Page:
Marijuana and Cannabis: Questions we need to ask
White Paper Summary
Cannabidiol (CBD), which is derived from cannabis, has popped up seemingly overnight in products from skin cream to candy to dog treats. Hemp, another marijuana analog, already appears in thousands of commercial products. The number is likely to increase thanks to a recent loosening of restrictions on hemp cultivation.2 With so much going on around marijuana, it makes sense to review what we know and what it might mean for workers’ compensation.
It’s no secret that the growing popularity of various forms of cannabis increases the likelihood that their use will become a bigger consideration within workers’ comp in the coming years, but before we dive into the implications, let’s define what we’re talking about. In workers’ comp, we often use the terms “marijuana” and “cannabis” interchangeably. That’s understandable given marijuana is perhaps the more commonly used term.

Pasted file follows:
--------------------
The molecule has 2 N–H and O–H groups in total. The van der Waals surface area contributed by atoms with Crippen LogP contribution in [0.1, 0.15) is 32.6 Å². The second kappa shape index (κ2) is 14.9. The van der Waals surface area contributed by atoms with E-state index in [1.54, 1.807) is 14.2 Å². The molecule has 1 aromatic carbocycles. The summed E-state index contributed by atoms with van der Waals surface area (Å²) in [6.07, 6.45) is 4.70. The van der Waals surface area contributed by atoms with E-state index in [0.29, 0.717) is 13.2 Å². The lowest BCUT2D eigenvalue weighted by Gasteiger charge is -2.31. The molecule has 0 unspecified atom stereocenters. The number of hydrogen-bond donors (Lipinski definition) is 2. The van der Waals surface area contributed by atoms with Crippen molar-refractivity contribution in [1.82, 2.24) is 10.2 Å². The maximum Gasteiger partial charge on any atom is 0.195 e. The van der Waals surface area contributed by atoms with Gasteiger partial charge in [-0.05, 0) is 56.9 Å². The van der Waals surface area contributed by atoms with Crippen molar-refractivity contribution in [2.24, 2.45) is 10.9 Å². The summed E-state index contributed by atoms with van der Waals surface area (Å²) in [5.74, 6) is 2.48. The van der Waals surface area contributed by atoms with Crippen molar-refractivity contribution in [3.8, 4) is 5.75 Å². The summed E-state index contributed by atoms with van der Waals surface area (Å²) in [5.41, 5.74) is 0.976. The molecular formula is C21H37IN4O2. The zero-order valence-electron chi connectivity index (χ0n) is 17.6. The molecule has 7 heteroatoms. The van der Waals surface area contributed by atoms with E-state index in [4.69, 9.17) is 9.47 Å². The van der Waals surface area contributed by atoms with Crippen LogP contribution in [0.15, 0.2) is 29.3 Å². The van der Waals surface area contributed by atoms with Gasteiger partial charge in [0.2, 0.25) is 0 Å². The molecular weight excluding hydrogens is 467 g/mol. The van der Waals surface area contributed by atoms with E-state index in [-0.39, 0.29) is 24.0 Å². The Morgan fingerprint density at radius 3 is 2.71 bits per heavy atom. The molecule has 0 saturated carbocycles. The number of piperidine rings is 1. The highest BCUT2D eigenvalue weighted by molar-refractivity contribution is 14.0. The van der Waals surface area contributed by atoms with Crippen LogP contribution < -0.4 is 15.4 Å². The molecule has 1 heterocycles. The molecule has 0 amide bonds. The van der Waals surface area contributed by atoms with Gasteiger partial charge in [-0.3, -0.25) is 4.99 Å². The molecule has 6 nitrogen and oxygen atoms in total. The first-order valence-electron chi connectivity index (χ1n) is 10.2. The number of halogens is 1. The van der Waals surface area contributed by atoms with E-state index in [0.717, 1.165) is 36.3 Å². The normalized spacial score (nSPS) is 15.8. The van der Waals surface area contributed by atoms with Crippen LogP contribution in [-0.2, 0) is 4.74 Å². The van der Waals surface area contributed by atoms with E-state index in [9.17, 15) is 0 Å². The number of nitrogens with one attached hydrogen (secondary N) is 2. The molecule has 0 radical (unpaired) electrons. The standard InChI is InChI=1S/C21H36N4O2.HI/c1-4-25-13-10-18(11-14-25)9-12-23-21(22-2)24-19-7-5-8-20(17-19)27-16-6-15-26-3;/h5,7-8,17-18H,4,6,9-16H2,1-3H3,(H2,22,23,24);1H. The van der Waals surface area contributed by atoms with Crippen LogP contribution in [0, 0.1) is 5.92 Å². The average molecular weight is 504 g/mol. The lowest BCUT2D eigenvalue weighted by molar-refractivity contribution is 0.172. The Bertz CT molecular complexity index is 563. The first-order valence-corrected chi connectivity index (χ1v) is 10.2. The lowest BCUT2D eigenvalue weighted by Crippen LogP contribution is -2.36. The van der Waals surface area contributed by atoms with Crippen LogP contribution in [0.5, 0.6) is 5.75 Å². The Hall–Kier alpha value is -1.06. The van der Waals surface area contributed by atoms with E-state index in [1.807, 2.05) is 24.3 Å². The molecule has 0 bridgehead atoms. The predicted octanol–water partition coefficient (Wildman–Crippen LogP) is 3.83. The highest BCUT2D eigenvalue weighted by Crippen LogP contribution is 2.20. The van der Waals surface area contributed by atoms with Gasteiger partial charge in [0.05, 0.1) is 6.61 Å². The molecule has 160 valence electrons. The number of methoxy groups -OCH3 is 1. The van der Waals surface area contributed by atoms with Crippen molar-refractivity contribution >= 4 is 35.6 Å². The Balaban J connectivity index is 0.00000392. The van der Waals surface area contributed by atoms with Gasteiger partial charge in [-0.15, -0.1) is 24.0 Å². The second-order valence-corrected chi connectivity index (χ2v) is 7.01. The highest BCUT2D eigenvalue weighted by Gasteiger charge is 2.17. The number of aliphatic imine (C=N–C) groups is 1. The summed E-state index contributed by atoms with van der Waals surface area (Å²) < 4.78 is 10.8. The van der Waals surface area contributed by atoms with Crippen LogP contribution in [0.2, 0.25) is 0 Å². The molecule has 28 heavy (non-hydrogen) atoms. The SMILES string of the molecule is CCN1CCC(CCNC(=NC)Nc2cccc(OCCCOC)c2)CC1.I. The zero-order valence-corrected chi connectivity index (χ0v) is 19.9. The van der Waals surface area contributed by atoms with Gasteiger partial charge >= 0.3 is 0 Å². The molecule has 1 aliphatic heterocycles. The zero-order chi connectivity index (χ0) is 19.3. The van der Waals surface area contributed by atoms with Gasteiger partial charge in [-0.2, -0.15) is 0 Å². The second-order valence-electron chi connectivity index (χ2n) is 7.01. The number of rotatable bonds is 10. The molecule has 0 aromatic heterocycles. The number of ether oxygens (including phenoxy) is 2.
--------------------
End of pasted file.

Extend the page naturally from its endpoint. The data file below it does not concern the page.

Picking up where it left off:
While marijuana is more of a slang term encompassing the plant and associated products, the term cannabis originates from the plant genus name and is what we most often find in scientific literature. Cannabis generally refers to a preparation of the cannabis plant. Cannabis is comprised of a variety of chemical components, including cannabinoids. Cannabinoids are the active chemical constituents. It’s this chemical profile — the percentage of cannabinoids in cannabis — that determines a product’s potency and effects. Therefore, the makeup of the cannabis is what matters more than the various strain names or plant species type.3
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